As I’ve explained before, the Stoics held to a concept of “emotions” (more correctly rendered by the term “passion”) not dissimilar from the one currently accepted by cognitive scientists: as neuroscientist Joseph LeDoux points out, when scientists talk about, say, fear, they refer to the evolved, presumably adaptive, nonconscious neural system that allows us to detect threats and to react to them. The classical fight-or-flight response is an obvious example, and the neural machinery that makes it possible is located in the amygdala. The amygdala, then, create the basis for the conscious feeling of what we call the emotion of fear. But emotions in the Stoic and neuroscientific sense are better understood as “cognitively assembled conscious feelings,” which means that they are the result of an active, conscious, construction of the human mind. This construction takes place out of a number of building blocks, only one of which is the non-conscious, amygdala based, threat detection and reaction mechanism. The additional blocks are derived by our understanding of the context in which we are experiencing the reaction, including the social context, as well as from our past judgments of similar situations, our expectations about them, and so on. In other words: conscious deliberation arriving at a judgment, the human use of what Marcus Aurelius famously called the ruling faculty.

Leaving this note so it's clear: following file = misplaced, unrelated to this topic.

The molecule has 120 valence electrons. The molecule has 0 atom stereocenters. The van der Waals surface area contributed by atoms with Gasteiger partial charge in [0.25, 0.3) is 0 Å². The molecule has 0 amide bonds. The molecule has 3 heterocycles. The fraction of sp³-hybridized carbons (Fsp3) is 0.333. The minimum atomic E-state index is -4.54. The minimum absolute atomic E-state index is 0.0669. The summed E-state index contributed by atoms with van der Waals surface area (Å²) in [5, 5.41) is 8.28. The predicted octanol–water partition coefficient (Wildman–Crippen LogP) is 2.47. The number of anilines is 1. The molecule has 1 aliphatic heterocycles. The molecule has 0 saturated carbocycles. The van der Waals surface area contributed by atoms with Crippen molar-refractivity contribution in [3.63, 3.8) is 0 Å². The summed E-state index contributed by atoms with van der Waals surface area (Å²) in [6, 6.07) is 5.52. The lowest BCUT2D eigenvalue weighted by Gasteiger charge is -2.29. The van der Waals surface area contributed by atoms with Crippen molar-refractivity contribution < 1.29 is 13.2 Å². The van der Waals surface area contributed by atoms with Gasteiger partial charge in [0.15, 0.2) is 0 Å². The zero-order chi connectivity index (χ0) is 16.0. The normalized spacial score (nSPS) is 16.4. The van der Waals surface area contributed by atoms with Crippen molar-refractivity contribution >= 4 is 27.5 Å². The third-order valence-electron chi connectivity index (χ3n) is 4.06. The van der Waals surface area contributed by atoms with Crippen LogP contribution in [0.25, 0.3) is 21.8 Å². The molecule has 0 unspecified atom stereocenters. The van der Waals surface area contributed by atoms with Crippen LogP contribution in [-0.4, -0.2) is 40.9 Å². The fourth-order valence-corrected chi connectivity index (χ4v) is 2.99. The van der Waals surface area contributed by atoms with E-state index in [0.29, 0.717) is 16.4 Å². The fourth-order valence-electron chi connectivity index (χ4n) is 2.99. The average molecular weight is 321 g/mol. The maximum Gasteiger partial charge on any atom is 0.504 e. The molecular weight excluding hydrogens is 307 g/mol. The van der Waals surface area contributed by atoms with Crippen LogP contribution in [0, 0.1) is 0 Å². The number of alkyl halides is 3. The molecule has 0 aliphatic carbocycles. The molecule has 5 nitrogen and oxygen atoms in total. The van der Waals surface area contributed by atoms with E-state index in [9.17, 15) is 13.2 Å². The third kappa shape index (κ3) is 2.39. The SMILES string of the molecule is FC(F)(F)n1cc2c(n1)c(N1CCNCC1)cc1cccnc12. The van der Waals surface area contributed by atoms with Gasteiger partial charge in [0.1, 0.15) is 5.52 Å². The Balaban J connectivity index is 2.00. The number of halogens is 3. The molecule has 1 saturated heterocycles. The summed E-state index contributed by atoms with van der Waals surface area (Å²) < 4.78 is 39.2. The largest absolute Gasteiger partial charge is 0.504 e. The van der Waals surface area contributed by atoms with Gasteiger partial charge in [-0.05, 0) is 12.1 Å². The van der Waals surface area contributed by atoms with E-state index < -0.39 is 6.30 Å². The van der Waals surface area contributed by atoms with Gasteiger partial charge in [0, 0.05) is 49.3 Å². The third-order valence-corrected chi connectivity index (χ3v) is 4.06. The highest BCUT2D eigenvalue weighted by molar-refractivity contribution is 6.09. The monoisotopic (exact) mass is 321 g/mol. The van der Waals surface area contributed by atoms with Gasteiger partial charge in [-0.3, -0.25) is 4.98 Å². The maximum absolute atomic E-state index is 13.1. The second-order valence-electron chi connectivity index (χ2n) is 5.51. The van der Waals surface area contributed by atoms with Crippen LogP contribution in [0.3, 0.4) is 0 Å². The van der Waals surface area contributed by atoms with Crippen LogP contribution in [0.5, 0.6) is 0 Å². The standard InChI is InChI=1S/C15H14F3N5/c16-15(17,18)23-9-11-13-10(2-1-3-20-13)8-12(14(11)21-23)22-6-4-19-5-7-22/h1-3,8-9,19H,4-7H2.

This is all good, and I do agree with the ancient Stoics that negative emotions as defined by them (e.g., fear due to irrational expectations of something bad or harmful) need to be “withdrawn assent,” something that Stoic practice (and modern Cognitive Behavioral Therapy) is designed to do. But I find the positive Stoic emotions a bit narrowly construed: they include only contemplative aspects of virtue, like “discretion,” the rational aversion of vice, or “willing,” the rational desire of virtue. This is simply too restricted a spectrum to account for a truly eudaimonic human life.